What If Sonic 3 wasn't split up

A look at how one minor change can influence a whole lot
April 22, 2009

Not too long ago Echidna64 posted an idea for a new series of articles: Much like the Marvel What if? Series what would happen if us Retrojunkers invented scenarios where things went a little different than in our timeline. Then I came across this quote on another forum:

"Sonic 3 & Knuckles is overlooked by just about everyone who isn't a Sonic fan. The general games player still views Sonic 3 and Sonic & Knuckles as two separate games and is unaware of how much extra content the combined version has. If any Sonic game deserves a HD remake it's Sonic 3 & Knuckles. Give it a less clunky title and assuming things don't get ballsed up people would finally realise that it's the Sonic equivalent of Super Mario World."

-Crazy Penguin, resident of the Green Hill Zone forums.

This got me thinking: What if Sonic 3 and Sonic & Knuckles actually were released as one game back then? Sonic 3 and Sonic & Knuckles had to be split up because of the sheer size of the game. It would have been too costly an endeavour to release it on one cartridge, plus Sega would miss the Christmas sales. But what if that didn't happen?

What if Sonic 3 & Knuckles had been released the way it was intended, as one game?

What would the effect have been on the gaming industry in the 90s? Read on and thou shall find out.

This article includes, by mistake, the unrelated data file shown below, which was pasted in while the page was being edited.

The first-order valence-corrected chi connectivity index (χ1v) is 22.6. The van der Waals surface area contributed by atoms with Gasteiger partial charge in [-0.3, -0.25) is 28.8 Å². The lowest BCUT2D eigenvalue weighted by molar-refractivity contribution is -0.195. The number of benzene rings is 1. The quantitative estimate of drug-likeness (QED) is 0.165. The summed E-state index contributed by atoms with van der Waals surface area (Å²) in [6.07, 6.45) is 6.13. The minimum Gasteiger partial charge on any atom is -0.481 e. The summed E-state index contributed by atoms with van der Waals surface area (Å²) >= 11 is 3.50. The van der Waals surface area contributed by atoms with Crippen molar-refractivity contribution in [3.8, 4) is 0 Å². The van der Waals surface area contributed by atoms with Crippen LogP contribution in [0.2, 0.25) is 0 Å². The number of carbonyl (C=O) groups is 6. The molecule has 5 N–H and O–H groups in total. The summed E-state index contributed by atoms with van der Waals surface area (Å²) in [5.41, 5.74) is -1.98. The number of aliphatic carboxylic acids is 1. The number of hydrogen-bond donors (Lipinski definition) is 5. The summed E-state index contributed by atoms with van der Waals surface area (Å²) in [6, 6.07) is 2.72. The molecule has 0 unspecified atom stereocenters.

The events described in this article are pure fiction and are not in any way related to how things truly happened in our world. For sake of understanding let's just call this universe Earth-2 while our world is Earth-1. Oh and one more thing, some of the events that are going to be described can get rather technical so I've decided to use footnotes to make things more clear or to explain some of the intricacies. All of the footnotes are at the bottom of the article. Get it? Now let's do the time warp!

The year is 1994 and the fourth generation console war is in full bloom. Nintendo versus Sega, Mario versus Sonic. The grounds were equally divided and something drastic and daring needed to be done in order to tip the scales in someone's favour. Development of Sonic 3 was nearing completion. However, the game had gotten so big that the big heads at Sega were thinking about splitting the game in two halves, Sonic 3 and Sonic & Knuckles. This decision was met with much criticism in Sonic Team:

"We had just started out with this tremendous and epic storyline and Sonic 3 was the perfect finish to this. To split it into two pieces would take away that power of the climax and it was something I as a developer refused to give in to."

-Yuji Naka, head of Sonic Team.

After much bickering Sonic Team finally got his way. Sonic 3 would be delayed and miss the important Christmas season sales. On top of that, production of the game would be more expensive because of the sheer size of the game.

"I remember the countless arguments concerning Sonic 3. What Naka was prepared to do was a dangerous and risky move and could very well have been the end of Sega. In the end it was his adamant nature which convinced us to move on and take a gamble. He was convinced that the higher price of manufacturing would prove a symbol of dedication towards his beloved character, and that the fanbase would recognise that dedication. In the end, he was right."

-Hajime Satomi, CEO director of Sega

Sonic 3 was released in 1994 and it was one of the biggest games ever created. Sega had taken a big risk with this giant of a videogame, and it paid off. Featuring over 20 huge levels, a new character, a save feature and a plethora of secrets, Sonic 3 became a commercial and critical success insuring Sega's number 1 position in the console wars.

Now it was time for a new generation.